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Introduction to Baremetal

Once you've grown beyond the confines and limitations of the cloud deployment providers, it's time to get serious: hosting your own code on big iron. Prepare for performance like you've only dreamed of! Also be prepared for IT and infrastructure responsibilities like you've only had nightmares of.

With Redwood's Baremetal deployment option, the source (like your dev machine) will SSH into one or more remote machines and execute commands in order to update your codebase, run any database migrations and restart services.

Deploying from a client (like your own development machine) consists of running a single command:

First time deploy

yarn rw deploy baremetal --first run

Subsequent deploys

yarn rw deploy baremetal

Deployment Lifecycle

The baremetal deploy runs several commands in sequence. These can be customized, to an extent, and some of them skipped completely:

  1. git pull - gets latest code
  2. yarn install - installs dependencies
  3. yarn rw prisma migrate deploy - runs db migrations
  4. yarn rw prisma generate - generates latest Prisma Client libs
  5. yarn rw dataMigrate up - runs data migrations, ignoring them if not installed
  6. yarn rw build - builds the web and/or api sides
  7. yarn pm2 restart [service] - restarts the serving process(es)

First Run Lifecycle

If the --first-run flag is specified step 6. above will be skipped and the following commands will run instead:

  • yarn pm2 start [service] - starts the serving process(es)
  • yarn pm2 save - saves the running services to the deploy users config file for future startup. See Starting on Reboot for further information

We're working on making the commands in this stack more customizable, for example cloneing your code instead of doing a git pull to avoid issues like not being able to pull because your yarn.lock file has changes that would be overwritten.

Setup

Run the following to add the required config files:

yarn rw setup deploy baremetal

This will create a couple of files and add a dependency or two to your package.json:

  1. deploy.toml contains server config for knowing which machines to connect to and which commands to run
  2. ecosystem.config.js for PM2 to know what service(s) to monitor

A Note about PM2 Licensing

PM2 is licensed under AGPL v3.0 (here's a plain english interpretation) which may have implications for your codebase. We are not lawyers, but some interpretations of the license say that if you include any software that is AGPL v3.0 then your own codebase must be released under AGPL v3.0 as well. In the case of baremetal deploys, we not including any PM2 code in your app, just counting on the PM2 daemon to monitor your web/api services to be sure they continue running.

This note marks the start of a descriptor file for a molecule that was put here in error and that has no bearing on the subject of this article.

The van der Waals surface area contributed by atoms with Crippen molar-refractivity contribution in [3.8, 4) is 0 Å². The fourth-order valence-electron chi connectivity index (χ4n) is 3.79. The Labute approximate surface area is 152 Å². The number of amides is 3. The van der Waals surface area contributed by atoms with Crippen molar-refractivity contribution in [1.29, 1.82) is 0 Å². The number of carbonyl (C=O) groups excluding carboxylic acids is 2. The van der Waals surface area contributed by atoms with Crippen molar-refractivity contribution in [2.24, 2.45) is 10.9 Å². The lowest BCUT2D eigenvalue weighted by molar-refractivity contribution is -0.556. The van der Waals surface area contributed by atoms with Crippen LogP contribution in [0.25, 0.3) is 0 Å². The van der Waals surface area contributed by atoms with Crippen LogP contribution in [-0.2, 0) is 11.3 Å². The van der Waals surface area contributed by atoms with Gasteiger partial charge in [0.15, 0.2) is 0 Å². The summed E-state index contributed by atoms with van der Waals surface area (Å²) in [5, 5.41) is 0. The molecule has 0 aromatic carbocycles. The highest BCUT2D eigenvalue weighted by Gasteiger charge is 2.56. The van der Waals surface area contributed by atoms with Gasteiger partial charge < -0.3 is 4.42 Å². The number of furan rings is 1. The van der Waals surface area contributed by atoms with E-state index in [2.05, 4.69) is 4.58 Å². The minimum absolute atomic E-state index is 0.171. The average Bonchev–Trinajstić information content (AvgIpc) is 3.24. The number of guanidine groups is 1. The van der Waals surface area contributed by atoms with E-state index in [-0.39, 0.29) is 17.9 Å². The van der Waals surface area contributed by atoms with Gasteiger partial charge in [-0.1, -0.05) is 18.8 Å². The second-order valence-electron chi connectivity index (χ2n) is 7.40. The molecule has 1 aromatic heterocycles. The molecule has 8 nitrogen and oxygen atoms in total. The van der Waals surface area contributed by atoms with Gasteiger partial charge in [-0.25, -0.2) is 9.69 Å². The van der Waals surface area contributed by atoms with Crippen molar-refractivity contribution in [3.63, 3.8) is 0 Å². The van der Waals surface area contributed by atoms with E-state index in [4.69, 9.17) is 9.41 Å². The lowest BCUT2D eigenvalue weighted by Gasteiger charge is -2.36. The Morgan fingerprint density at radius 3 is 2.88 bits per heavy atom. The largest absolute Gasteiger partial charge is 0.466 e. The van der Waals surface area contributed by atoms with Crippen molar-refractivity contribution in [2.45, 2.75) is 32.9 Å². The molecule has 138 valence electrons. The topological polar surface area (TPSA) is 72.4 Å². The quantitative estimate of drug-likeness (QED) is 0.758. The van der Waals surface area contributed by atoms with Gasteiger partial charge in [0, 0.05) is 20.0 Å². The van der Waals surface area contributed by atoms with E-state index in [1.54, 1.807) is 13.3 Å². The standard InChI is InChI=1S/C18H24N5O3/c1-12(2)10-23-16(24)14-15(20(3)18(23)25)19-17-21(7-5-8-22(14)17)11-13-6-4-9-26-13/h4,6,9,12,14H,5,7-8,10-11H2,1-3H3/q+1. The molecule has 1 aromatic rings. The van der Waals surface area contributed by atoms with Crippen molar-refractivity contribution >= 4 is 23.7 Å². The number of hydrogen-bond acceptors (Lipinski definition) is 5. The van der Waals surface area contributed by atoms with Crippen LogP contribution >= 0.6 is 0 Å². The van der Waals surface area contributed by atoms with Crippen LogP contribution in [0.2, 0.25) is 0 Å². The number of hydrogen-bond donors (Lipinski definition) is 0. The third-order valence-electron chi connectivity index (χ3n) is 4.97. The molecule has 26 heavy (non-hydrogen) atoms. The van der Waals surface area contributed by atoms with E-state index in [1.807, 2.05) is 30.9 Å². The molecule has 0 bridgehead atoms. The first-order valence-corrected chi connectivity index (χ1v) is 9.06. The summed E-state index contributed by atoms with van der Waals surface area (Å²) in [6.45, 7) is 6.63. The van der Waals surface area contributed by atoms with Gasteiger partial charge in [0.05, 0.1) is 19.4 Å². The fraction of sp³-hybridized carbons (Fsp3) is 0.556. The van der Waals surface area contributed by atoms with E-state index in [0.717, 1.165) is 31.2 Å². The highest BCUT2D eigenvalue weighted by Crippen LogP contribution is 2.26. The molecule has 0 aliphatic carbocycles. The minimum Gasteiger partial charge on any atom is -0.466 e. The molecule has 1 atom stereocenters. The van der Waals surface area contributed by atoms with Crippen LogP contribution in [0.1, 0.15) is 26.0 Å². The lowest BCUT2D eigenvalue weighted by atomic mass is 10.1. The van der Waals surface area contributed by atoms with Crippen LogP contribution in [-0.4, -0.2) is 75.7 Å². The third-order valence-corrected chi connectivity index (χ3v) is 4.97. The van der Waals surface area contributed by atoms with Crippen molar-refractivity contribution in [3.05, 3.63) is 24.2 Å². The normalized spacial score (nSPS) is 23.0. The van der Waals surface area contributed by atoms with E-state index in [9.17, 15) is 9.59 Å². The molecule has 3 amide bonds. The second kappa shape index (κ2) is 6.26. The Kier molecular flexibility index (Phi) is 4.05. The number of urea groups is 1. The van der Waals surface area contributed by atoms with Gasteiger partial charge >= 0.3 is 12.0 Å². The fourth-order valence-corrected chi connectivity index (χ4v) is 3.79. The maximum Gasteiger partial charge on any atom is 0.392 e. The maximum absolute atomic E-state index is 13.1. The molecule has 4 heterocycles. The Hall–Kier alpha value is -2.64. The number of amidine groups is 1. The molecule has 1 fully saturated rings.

If you see an error from gyp you may need to add some additional dependencies before yarn install will be able to complete. See the README for node-type for more info: https://github.com/nodejs/node-gyp#installation

Configuration

Before your first deploy you'll need to add some configuration.

ecosystem.config.js

By default, baremetal assumes you want to run the yarn rw serve command, which provides both the web and api sides. The web side will be available on port 8910 unless you update your redwood.toml file to make it available on another port. The default generated ecosystem.config.js will contain this config only, within a service called "serve":

ecosystem.config.js
module.exports = {
apps: [
{
name: 'serve',
script: 'node_modules/.bin/rw',
args: 'serve',
instances: 'max',
exec_mode: 'cluster',
wait_ready: true,
listen_timeout: 10000,
},
],
}

If you follow our recommended config below, you could update this to only serve the api side, because the web side will be handled by nginx. That could look like:

ecosystem.config.js
module.exports = {
apps: [
{
name: 'api',
script: 'node_modules/.bin/rw',
args: 'serve api',
instances: 'max',
exec_mode: 'cluster',
wait_ready: true,
listen_timeout: 10000,
},
],
}

deploy.toml

This file contains your server configuration: which servers to connect to and which commands to run on them.

deploy.toml
[[servers]]
host = "server.com"
username = "user"
agentForward = true
sides = ["api","web"]
path = "/var/www/app"
processNames = ["serve"]

This lists a single server, providing the hostname and connection details (username and agentForward), which sides are hosted on this server (by default it's both web and api sides), the path to the app code and then which PM2 service names should be (re)started on this server.

Config Options

  • host - hostname to the server
  • username - the user to login as
  • password - [optional] if you are using password authentication, include that here
  • privateKey - [optional] if you connect with a private key, include the path to the key here
  • passphrase - [optional] if your private key contains a passphrase, enter it here
  • agentForward - [optional] if you have agent forwarding enabled, set this to true and your own credentials will be used for further ssh connections from the server (like when connecting to GitHub)
  • sides - An array of sides that will be built on this server
  • path - The absolute path to the root of the application on the server
  • migrate - [optional] Whether or not to run migration processes on this server, defaults to true
  • processNames - An array of service names from ecosystem.config.js which will be (re)started on a successful deploy
  • symlinkWeb - [optional] If using nginx or another server to serve the web side, you can have the compiled web/dist files symlinked in a new directory so that they are not overwritten on the next deploy. See the Redwood Serves Api, Nginx Serves Web Side section for more info.

The easiest connection method is generally to include your own public key in the server's ~/.ssh/authorized_keys file, enable agent forwarding, and then set agentForward = true in deploy.toml. This will allow you to use your own credentials when pulling code from GitHub (required for private repos). Otherwise you can create a deploy key and keep it on the server.

SSH and non-interactive sessions - Possible Issues